Benjamin Bliss, left, Maria Antunez and Alfredo Daza are featured in "Dulce… (Lawrence K. Ho / Los Angeles…)
This review has been updated. See below for details.
While the proposed “subway to the sea” may be decades away if it ever comes, Los Angeles Opera isn’t waiting for it to happen.
The company is making the trek from downtown right now, launching L.A. Opera Off Grand on the Broad Stage on Friday night with an evening-length, world-premiere opera, “Dulce Rosa.”
L.A. Opera’s tireless general director Plácido Domingo was in the pit, vigorously lending his prestige and drawing power. This is good — bringing fully-staged opera to people who can’t, or won’t, navigate the mess that east-west Los Angeles traffic has become.
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Yet this opera, though brand-new, is not exactly a leap into the unknown. Composer Lee Holdridge and librettist/director Richard Sparks are a solid, established team, having done five previous shorter projects for L.A. Opera, and Holdridge’s ties with Domingo go back to 1982 when they worked with John Denver.
“Dulce Rosa” reflects that comfort zone — in the ease in which the music, with more than a dash of melodic rhetoric derived from TV and film, serves the words and woos the mainstream opera audience that still flocks to “Tosca” and “Butterfly.”
Sparks takes Isabel Allende’s wonderful, concise short story “Una Venganza” and draws it out with a lot of expository invention while compressing 30 years into several months. The setting is an unnamed South American country in the grip of civil war, bent under the ever-present threat of violence and the traditions of the Catholic Church.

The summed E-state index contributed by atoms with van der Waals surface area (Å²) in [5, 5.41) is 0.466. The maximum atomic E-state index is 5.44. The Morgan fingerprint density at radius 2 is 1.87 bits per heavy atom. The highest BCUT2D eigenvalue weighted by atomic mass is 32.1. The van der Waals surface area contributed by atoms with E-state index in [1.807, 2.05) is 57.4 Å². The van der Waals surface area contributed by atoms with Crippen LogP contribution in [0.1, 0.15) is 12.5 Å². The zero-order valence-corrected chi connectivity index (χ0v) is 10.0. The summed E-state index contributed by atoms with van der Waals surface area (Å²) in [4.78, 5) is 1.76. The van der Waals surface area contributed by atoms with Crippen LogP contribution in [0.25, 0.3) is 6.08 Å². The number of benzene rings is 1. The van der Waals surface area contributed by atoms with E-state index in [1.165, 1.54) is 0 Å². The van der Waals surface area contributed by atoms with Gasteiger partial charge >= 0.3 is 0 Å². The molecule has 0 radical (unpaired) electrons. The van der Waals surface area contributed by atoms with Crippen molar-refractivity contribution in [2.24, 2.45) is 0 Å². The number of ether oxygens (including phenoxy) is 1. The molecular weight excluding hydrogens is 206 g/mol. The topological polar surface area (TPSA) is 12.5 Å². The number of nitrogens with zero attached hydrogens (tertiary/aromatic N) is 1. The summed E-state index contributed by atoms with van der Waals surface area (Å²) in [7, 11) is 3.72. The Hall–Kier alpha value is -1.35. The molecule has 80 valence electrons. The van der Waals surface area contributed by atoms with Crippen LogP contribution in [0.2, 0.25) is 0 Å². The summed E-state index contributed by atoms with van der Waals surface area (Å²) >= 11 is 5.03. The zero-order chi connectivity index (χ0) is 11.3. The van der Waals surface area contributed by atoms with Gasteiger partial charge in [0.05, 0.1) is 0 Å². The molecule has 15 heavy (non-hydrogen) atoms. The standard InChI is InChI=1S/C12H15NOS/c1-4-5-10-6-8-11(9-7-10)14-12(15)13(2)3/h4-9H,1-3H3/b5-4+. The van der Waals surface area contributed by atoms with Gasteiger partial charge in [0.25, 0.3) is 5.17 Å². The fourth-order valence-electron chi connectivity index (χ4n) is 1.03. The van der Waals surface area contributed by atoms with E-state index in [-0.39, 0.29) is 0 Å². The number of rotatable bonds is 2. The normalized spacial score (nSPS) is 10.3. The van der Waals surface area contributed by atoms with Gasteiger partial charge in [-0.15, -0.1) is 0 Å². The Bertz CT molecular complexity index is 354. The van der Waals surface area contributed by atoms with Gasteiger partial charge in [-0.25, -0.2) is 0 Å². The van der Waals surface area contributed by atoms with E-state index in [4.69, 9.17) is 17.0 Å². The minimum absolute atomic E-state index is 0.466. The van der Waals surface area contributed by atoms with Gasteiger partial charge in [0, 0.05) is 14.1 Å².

Sparks fleshes out Allende’s three characters — the retired Senator Orellano (Greg Fedderly), his doting daughter Rosa (Maria Antúnez), and a guerrilla leader Tadeo Cespedes (Alfredo Daza) — and adds three more: Rosa’s wise au pair/advisor Inez (Peabody Southwell), Rosa’s childhood sweetheart/fiancé Tomas Chacon (Benjamin Bliss), and conniving bureaucrat-turned-politician Juan Aguilar (Craig Colclough).
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Then there is the controversial notion of Rosa falling in love with her rapist, Tadeo. Allende’s short story doesn’t explain why, but the opera tries to do so by having Tadeo tell his back story as a victim in a big aria as Holdridge’s melodies bloom without overloading the emotions. The rape and its immediate aftermath are tastefully handled — and Holdridge permits himself a dissonant string cluster as an effective recurring revenge motif.
The absorbing libretto gets us to ponder the trauma of rape, the Stockholm Syndrome (victims bonding with their oppressors), and the shifting politics of the region. But alas, these thoughts are scuttled by the opera’s ending, which descends into crude, melodramatic verismo. Allende has repeatedly said that she prefers her short story’s quite different ending, and I agree. Perhaps there is even a third way that can be devised.
Ultimately, the production’s biggest attractions are Yael Pardess' (scenic designer) and Jenny Okun (projection designer) stunning video content — lush, often wildly colorful, changing almost imperceptibly, extending the capabilities of fluid, cost-effective, virtual scenery that came of age with L.A. Opera’s production of “Fidelio” in 2007. The cast, especially Antúnez’s evolving, powerfully-acted Rosa and Fedderly’s virile Orellano, is strong — and most could be understood in the Broad’s rather dry acoustics.
This space works for chamber opera, and may there be more westward excursions to come.
[For the record May 23, 10:46 a.m. This review has been updated to credit scenic designer Yael Pardess.]